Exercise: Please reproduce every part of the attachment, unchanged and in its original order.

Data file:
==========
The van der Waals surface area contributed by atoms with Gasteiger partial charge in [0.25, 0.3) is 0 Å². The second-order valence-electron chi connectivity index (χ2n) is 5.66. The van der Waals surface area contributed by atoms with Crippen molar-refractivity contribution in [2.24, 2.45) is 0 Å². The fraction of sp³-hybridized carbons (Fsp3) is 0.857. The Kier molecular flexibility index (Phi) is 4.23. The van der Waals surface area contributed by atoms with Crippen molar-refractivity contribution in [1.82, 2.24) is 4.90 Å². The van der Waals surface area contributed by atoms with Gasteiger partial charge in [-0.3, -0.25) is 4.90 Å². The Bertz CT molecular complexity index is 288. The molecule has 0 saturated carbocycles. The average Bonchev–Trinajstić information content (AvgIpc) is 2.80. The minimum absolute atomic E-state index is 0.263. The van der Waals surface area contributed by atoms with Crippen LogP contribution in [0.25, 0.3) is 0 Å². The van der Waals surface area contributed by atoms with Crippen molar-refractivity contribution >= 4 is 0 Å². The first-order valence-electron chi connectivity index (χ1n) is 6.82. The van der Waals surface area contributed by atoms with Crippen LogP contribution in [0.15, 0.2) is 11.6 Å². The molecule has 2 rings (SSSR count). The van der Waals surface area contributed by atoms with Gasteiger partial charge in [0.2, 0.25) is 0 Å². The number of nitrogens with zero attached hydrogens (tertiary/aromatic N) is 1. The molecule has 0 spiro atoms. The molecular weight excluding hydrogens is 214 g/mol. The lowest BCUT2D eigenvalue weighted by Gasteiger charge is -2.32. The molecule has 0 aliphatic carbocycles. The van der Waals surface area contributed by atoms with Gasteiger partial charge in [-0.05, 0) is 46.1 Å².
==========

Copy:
The van der Waals surface area contributed by atoms with Gasteiger partial charge in [0.25, 0.3) is 0 Å². The second-order valence-electron chi connectivity index (χ2n) is 5.66. The van der Waals surface area contributed by atoms with Crippen molar-refractivity contribution in [2.24, 2.45) is 0 Å². The fraction of sp³-hybridized carbons (Fsp3) is 0.857. The Kier molecular flexibility index (Phi) is 4.23. The van der Waals surface area contributed by atoms with Crippen molar-refractivity contribution in [1.82, 2.24) is 4.90 Å². The van der Waals surface area contributed by atoms with Gasteiger partial charge in [-0.3, -0.25) is 4.90 Å². The Bertz CT molecular complexity index is 288. The molecule has 0 saturated carbocycles. The average Bonchev–Trinajstić information content (AvgIpc) is 2.80. The minimum absolute atomic E-state index is 0.263. The van der Waals surface area contributed by atoms with Crippen LogP contribution in [0.25, 0.3) is 0 Å². The van der Waals surface area contributed by atoms with Crippen molar-refractivity contribution >= 4 is 0 Å². The first-order valence-electron chi connectivity index (χ1n) is 6.82. The van der Waals surface area contributed by atoms with Crippen LogP contribution in [0.15, 0.2) is 11.6 Å². The molecule has 2 rings (SSSR count). The van der Waals surface area contributed by atoms with Gasteiger partial charge in [0.2, 0.25) is 0 Å². The number of nitrogens with zero attached hydrogens (tertiary/aromatic N) is 1. The molecule has 0 spiro atoms. The molecular weight excluding hydrogens is 214 g/mol. The lowest BCUT2D eigenvalue weighted by Gasteiger charge is -2.32. The molecule has 0 aliphatic carbocycles. The van der Waals surface area contributed by atoms with Gasteiger partial charge in [-0.05, 0) is 46.1 Å².